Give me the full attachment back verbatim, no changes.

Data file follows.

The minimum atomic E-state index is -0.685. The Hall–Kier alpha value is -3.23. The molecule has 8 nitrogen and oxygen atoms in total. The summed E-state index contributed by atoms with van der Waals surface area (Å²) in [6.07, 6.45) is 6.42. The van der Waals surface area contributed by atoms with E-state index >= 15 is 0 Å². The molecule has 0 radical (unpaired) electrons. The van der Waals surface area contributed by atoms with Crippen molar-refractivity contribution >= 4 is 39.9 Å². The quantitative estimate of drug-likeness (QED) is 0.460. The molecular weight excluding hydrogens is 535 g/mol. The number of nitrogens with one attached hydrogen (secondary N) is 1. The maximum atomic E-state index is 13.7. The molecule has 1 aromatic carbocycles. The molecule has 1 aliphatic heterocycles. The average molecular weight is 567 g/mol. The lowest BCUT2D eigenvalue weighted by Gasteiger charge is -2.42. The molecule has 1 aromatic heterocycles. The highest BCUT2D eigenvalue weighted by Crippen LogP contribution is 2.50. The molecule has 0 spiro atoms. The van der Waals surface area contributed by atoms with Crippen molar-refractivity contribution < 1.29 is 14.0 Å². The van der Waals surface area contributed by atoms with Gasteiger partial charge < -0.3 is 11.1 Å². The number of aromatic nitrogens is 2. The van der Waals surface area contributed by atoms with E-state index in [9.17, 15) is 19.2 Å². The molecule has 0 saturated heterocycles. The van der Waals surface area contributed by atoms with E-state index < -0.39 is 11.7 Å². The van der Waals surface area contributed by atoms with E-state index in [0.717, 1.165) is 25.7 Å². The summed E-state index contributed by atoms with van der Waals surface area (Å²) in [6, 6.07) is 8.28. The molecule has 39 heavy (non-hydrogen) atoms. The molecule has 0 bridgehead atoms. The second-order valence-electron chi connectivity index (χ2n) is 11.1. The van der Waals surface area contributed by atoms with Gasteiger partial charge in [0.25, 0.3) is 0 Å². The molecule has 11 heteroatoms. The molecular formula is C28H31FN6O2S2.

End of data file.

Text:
The minimum atomic E-state index is -0.685. The Hall–Kier alpha value is -3.23. The molecule has 8 nitrogen and oxygen atoms in total. The summed E-state index contributed by atoms with van der Waals surface area (Å²) in [6.07, 6.45) is 6.42. The van der Waals surface area contributed by atoms with E-state index >= 15 is 0 Å². The molecule has 0 radical (unpaired) electrons. The van der Waals surface area contributed by atoms with Crippen molar-refractivity contribution >= 4 is 39.9 Å². The quantitative estimate of drug-likeness (QED) is 0.460. The molecular weight excluding hydrogens is 535 g/mol. The number of nitrogens with one attached hydrogen (secondary N) is 1. The maximum atomic E-state index is 13.7. The molecule has 1 aromatic carbocycles. The molecule has 1 aliphatic heterocycles. The average molecular weight is 567 g/mol. The lowest BCUT2D eigenvalue weighted by Gasteiger charge is -2.42. The molecule has 1 aromatic heterocycles. The highest BCUT2D eigenvalue weighted by Crippen LogP contribution is 2.50. The molecule has 0 spiro atoms. The van der Waals surface area contributed by atoms with Crippen molar-refractivity contribution < 1.29 is 14.0 Å². The van der Waals surface area contributed by atoms with Gasteiger partial charge < -0.3 is 11.1 Å². The number of aromatic nitrogens is 2. The van der Waals surface area contributed by atoms with E-state index in [9.17, 15) is 19.2 Å². The molecule has 0 saturated heterocycles. The van der Waals surface area contributed by atoms with E-state index < -0.39 is 11.7 Å². The van der Waals surface area contributed by atoms with E-state index in [0.717, 1.165) is 25.7 Å². The summed E-state index contributed by atoms with van der Waals surface area (Å²) in [6, 6.07) is 8.28. The molecule has 39 heavy (non-hydrogen) atoms. The molecule has 0 bridgehead atoms. The second-order valence-electron chi connectivity index (χ2n) is 11.1. The van der Waals surface area contributed by atoms with Gasteiger partial charge in [0.25, 0.3) is 0 Å². The molecule has 11 heteroatoms. The molecular formula is C28H31FN6O2S2.